A few minutes later, they had all gathered in Annie’s room. The room was small and narrow, so it was a bit crowded with all of them there, but they weren’t quite packed in like sardines. Annie and Edie sat on Annie’s bed with a few inches of space between them; Corrie, Roe, and Dawn stood between Annie’s bed and the wall; Lin had taken Annie’s desk chair, sitting on her own.
“Is there anything we need to do?” Annie asked, clutching the notebook in her lap until her knuckles turned white. “To call the ghost or something like that?”
Lin shook her head and closed her eyes. “It will show up.” Her voice was shaking slightly. “It’s… they’re drawn to my presence, and if this is where the ghost spends most of its time, then it shouldn’t take long at all.”
“Unless it hates me, Edie, and Dawn now because we tried to talk to it earlier,” Corrie muttered. She hoped she hadn’t made everything worse by trying so hard to communicate with the ghost. Scratch that, she knew she had—she just hoped it wasn’t something Lin couldn’t fix.
“We just need to wait a few minutes,” Lin said.
“You can’t tell where the ghost is?” Roe asked.
“Just that it’s in this building,” Lin said. “They don’t necessarily take up physical space, it’s more like—oh.” She let out a breath, then took one in sharply, a loud gasp. She was suddenly sitting ramrod straight in the chair, her shoulders so stiff they almost looked pointed.
“You,” she said. It was Lin’s voice, and yet it wasn’t. Corrie could not figure out the difference between now and a moment ago, other than the fury in the voice that definitely hadn’t been there before.
Lin—no, the ghost—glared around at all five of them. “What are you doing here? Leave me alone.”
“We just want to talk to you,” Corrie said quickly.
“If you don’t want to talk,” Roe said, “we don’t have to. You can leave the medium.”
The ghost looked down at Lin’s hands, stiff in her lap, and lifted the fingers to flex them. It was clear that she didn’t want to leave Lin’s body; she was probably enjoying corporeality for the first time in centuries.
“What do you want?” Annie asked. “Why are you haunting this dorm?”
The ghost covered her face with her hands—Lin’s face with Lin’s hands—Corrie didn’t know what to think, except that she was pretty sure Lin had nothing to do with anything her body was doing right now.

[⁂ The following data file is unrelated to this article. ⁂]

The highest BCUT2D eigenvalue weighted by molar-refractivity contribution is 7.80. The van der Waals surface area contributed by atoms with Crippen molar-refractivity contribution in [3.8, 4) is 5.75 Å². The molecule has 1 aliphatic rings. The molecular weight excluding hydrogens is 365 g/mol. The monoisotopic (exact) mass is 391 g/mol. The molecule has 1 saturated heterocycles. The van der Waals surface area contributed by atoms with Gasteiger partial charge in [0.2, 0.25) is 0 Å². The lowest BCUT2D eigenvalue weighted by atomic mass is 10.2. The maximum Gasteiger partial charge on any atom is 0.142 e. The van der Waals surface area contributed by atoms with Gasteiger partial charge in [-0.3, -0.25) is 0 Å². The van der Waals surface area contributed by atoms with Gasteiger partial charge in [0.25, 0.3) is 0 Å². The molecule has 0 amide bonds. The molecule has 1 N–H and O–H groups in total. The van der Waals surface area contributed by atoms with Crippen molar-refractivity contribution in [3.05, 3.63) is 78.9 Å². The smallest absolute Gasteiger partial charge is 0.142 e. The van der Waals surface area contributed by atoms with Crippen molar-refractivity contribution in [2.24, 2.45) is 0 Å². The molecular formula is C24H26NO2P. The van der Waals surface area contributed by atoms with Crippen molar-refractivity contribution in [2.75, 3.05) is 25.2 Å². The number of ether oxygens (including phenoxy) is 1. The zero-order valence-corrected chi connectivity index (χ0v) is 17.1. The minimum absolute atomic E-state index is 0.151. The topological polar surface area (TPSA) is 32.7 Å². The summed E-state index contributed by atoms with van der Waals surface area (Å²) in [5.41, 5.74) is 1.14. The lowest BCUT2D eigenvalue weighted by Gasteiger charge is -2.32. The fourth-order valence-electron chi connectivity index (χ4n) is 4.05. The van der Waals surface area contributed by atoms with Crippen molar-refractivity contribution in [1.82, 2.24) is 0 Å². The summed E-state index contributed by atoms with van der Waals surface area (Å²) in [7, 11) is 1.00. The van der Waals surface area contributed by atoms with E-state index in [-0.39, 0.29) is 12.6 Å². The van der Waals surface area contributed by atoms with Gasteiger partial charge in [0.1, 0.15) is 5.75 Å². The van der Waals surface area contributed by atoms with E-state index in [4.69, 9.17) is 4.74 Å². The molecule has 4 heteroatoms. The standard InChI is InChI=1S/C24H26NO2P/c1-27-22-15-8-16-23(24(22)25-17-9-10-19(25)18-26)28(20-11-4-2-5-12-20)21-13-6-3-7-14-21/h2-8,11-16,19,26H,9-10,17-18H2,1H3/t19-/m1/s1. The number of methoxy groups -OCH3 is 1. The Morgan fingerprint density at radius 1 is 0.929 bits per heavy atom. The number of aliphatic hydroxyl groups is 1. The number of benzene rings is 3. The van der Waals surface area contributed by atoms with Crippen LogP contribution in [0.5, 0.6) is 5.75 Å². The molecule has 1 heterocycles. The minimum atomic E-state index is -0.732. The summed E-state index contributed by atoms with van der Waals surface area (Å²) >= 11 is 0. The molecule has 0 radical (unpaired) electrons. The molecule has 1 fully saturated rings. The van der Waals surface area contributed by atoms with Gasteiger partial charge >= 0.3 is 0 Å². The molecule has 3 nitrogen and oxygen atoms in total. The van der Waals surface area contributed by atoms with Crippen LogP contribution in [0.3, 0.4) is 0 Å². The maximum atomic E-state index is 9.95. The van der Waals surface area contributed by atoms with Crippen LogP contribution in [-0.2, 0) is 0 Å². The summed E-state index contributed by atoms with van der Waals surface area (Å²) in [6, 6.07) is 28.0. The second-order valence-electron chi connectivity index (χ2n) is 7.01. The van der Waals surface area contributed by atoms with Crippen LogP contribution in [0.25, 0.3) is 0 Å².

No wonder Lin didn’t like telling people she was a medium. It must be incredibly disconcerting to find yourself in a situation in which you have no control over your own body, but something else does. How had she even found out what she could do? “Could do” wasn’t even the right phrase here—it didn’t seem like she had a choice about whether or not to let ghosts in, they just showed up when she came close enough.
“I just want to be left alone,” the ghost said.
“But there must be a reason you’re haunting this dorm,” Annie said. “Did you die here? Did you kill yourself over a man?”
“Is your name Mary Thomas?” Dawn asked.
“No! No! Leave me alone!”
“You’re welcome to leave at any time,” Roe said patiently.
“My name is Edie,” Edie said. Her voice was soft but determined. “What can we call you?”
The ghost swallowed visibly and lowered her hands. “My name was—is—Alice Atkins.”
“I’m Corrie Vine,” Corrie said, since obviously Edie had the right idea and they should all introduce themselves to the ghost. Maybe making a connection to her got her to open up a little bit more.
They all introduced themselves. Annie went last. “I’m Annie McGillan, and you’ve been haunting my room all semester,” Annie said. “Why me?”
Alice looked around. “This is my room!”
“Well, that’s one reason,” Annie muttered.
“So you lived in this room, when you were alive?” Edie asked. “Did you die here, Alice?”
Alice covered her face again. “No! No! No!” The last “no” spiraled into a scream, higher and higher in pitch.